Bonito Oliva was born in 1939 in Caggiano, in the province of Salerno, in Campania in southern Italy. He studied law, and then took a degree in letters. He took part in events connected with the avant-garde Gruppo 63 literary movement of the 1960s.
In 1968 he began teaching history of contemporary art at La Sapienza, the university of Rome.
He became active as an art critic, as a writer on history of art – with work on Mannerism, the historic Avant-Garde movements, and the Neo-Avantgarde – and as an organiser and curator of contemporary art events and exhibitions.
Bonito Oliva has curated thematic and interdisciplinary exhibitions, including "Contemporanea" (Villa Borghese, Rome, 1974), "Aperto 1980" (together with Harald Szeemann, Venice Biennale, 1980), "Avanguardia Transavanguardia" (Mura Aureliane, Rome, 1982), "'Mythe, Drame, Tragedie", Musée d'Art et d'Industrie, Paris (1982), "Art and Depression" (Museo Correr, Venice, 1984), and "Minimalia" (P.S.1 Contemporary Art Center, New York, 1998). He directed the 45th Venice Biennale (1993), the 1st Valencia Biennale (2001), and was the curator of the Italian Pavilion at the 7th Paris Biennale (1971). He has been awarded several prizes and recognitions, including the Valentino d’Oro, an international prize for art critics, in 1991.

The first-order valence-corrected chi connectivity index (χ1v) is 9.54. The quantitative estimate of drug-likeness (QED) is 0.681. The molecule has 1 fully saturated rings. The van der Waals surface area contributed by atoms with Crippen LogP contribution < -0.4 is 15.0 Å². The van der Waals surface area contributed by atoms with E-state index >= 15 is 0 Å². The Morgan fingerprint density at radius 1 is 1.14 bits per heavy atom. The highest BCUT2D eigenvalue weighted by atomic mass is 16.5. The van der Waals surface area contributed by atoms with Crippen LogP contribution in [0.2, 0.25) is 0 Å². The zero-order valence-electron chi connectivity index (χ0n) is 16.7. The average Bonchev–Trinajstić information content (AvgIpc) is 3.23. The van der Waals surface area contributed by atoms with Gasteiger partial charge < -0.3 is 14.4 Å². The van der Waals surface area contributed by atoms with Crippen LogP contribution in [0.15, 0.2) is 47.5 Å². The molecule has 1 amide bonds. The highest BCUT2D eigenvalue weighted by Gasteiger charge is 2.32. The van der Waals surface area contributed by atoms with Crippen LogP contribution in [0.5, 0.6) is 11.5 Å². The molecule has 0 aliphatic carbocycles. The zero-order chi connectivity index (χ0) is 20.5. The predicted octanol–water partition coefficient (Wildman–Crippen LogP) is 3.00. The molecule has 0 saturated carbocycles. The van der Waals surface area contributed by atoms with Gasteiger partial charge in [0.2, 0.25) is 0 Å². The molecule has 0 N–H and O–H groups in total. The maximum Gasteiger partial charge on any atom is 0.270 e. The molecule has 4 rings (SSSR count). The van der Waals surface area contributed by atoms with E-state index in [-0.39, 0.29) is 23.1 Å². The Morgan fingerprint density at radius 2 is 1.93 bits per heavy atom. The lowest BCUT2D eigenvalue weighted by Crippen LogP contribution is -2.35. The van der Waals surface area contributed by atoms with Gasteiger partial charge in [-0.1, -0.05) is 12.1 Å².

In 1978 Bonito Oliva coined the term Transavanguardia to describe the Italian version of Neo-Expressionism, an art movement that rejected conceptual art, reintroducing emotions ― especially joy ― back into drawing, painting and sculpture. The artists revived figurative art and symbolism. The principal transavantgarde artists were Sandro Chia, Francesco Clemente, Enzo Cucchi, Nicola de Maria and Mimmo Paladino.
Bonito Oliva has written many books and authored monographs on the work of artists such as Marina Abramovic, Francis Bacon, Georg Baselitz, Joseph Beuys, Alighiero Boetti, James Lee Byars, Giorgio de Chirico, Braco Dimitrijević, Marcel Duchamp, Giuseppe Ducrot, Alex Katz, Georgia O'Keeffe, Frida Kahlo, Paul Klee, Nam June Paik, Joan Mirò, Pino Pascali, Jackson Pollock, Robert Rauschenberg, Mario Schifano, Nancy Spero, Andy Warhol, Wolf Vostell and Robert Wilson.